Hi Blog. Let’s see how a vetting media works. Investigating journalists uncover money being wasted and tell the public about it. Few apparent fears in the domestic media about spoiling the party for our international guests. And no apparent trampling on civil liberties.
I think it’s about time we stopped this corrupt nonsense in the guise of international summetry. It’s like holding an Olympics every year in a sparkling new venue, except nobody can attend but government elites. Pigs at the trough. Arudou Debito in Sapporo
A loonie boondoggle
Ostentation in a time of austerity
Jun 17th 2010 | OTTAWA
FOR all his gifts as a political tactician, Stephen Harper, Canada’s Conservative prime minister, may have miscalculated how much Canadians want to pay to host the G8 and G20 summits from June 25th to 27th. As the government struggles to close a large budget deficit, it is spending C$1.2 billion ($1.2 billion) to host the world’s leaders—60% more than Japan, the previous record holder, coughed up for the G8 gathering in Okinawa in 2000.
Mr Harper points out that Canada is holding back-to-back summits—doubling the cost, he says. The government also notes that it can hardly be blamed for providing airtight security. It has built a steel fence around the woodland cottage resort at Muskoka that will receive the G8, and deployed special forces on overtime to lurk in the water and surrounding forest.
But critics counter that Mr Harper could have saved money by inviting the G20 to Muskoka as well, rather than receiving them separately in Toronto, 200 km (125 miles) to the south. Moreover, they note that much of the budget has gone on items of dubious utility and taste. The prime minister has become the butt of jokes for commissioning an artificial lake, complete with mock canoes and recordings of the call of the loon, for the G20 summit’s media centre—which sits just yards from the real Lake Ontario. In Muskoka taxpayers are on the hook for a refurbished steamboat that won’t even float until the summit is over, and new outdoor toilets 20km from the meeting site. So much for small government.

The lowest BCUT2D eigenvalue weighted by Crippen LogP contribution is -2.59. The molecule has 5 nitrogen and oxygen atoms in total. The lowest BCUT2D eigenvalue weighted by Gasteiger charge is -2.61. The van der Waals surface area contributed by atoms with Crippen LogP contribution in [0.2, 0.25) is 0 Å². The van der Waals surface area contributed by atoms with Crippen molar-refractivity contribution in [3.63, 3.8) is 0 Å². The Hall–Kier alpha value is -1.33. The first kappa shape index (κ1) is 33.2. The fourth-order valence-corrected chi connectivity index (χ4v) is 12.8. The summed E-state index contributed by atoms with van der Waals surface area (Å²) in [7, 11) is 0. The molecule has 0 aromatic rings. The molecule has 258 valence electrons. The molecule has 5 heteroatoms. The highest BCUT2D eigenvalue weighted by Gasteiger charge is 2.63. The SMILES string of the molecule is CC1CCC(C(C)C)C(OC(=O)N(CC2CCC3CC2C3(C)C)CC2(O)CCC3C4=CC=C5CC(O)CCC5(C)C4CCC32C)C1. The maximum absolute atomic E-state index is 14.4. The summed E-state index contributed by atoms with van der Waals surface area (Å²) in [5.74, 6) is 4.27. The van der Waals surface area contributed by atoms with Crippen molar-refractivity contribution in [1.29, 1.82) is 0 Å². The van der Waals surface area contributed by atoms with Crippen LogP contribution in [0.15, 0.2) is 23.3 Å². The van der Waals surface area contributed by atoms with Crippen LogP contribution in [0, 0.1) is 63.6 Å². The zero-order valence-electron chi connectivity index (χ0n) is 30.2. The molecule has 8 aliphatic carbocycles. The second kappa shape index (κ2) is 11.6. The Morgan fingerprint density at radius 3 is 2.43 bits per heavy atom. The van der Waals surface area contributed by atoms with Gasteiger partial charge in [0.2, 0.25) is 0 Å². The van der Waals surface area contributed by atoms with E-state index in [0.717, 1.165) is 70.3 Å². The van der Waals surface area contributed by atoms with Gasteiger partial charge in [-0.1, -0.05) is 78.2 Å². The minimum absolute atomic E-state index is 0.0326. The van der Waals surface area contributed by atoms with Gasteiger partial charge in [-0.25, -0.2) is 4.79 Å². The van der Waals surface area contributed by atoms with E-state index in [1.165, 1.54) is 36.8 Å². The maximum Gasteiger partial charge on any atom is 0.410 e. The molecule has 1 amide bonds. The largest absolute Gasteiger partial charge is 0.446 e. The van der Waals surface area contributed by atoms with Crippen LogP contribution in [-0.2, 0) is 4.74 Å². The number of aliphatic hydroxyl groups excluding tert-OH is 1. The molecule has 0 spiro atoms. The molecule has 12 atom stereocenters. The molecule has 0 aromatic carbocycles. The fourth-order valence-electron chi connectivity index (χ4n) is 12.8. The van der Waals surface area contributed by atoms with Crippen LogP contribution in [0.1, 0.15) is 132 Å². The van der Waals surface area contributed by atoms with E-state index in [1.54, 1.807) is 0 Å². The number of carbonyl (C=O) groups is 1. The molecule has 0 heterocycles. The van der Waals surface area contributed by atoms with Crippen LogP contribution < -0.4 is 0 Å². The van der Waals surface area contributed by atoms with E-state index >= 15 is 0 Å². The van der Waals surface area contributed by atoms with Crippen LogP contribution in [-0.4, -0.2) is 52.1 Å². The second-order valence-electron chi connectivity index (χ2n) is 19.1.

Auditor ready to look at G20 security tab
Sun May 30, 9:45 PM
By The Canadian Press, Courtesy of MMT
OTTAWA – Auditor General Sheila Fraser is ready to look at the huge security costs for the G8 and G20 summit meetings next month.
”Once the events have occurred and the spending has occurred we can look to see if it was done appropriately,” she told CTV’s Question Period on Sunday.
The billion-dollar tab for security prompted angry clashes in the House of Commons last week, with Public Safety Minister Vic Toews staunchly defending the costs.
”It certainly seems like a lot of money,” Fraser said. ”I think we have to understand better what is it for.”
She said the audit would be routine.
”Given the amount of spending, it is something that we would normally look at in our financial work,” she said.
”I would expect that there are a lot of people involved in this,” she said. ”The costs of housing and overtime and equipment I’m sure are going to be substantial.
”We would have to look at what planning has gone on and was the spending really just for these events or not.”
Toews says he’s fine with an audit.
The G8 is slated for Huntsville, Ont. June 25-26 followed immediately by the G20 in Toronto.
Fraser also said she hasn’t heard formally that MPs and senators have changed their minds about letting her audit the half-billion parliamentary budget.
”I’ve had no communication from them since their letter indicating that they were refusing our request.”
The politicians, though, are saying she’s welcome to come in for an audit. They changed their tune after the public reacted angrily to the news they had turned down Fraser’s request to look at Parliament’s annual half-billion-dollar budget.
Fraser says if she does get a formal invitation, she won’t focus on the expenses of individual MPs and senators.
”What we had proposed was never an audit of MP expenses alone,” she said. ”That would have been part of a financial management audit, but we would also look potentially at issues like human resource management or security on the Hill, contracting, those sort of broader management issues.”
Her auditors would be more interested in procedures and policies.
”We would look to see what kind of rules and procedures and controls are in place,” she said.
”We would expect the House of Commons and the Senator to have good policies and procedures, that they be comprehensive and that they be communicated well. If that is the case, we would do spot checks to make sure that those policies are actually being followed.”
She said such an audit normally takes about a year, so if the invitation comes soon, she could have a report by the middle of 2011.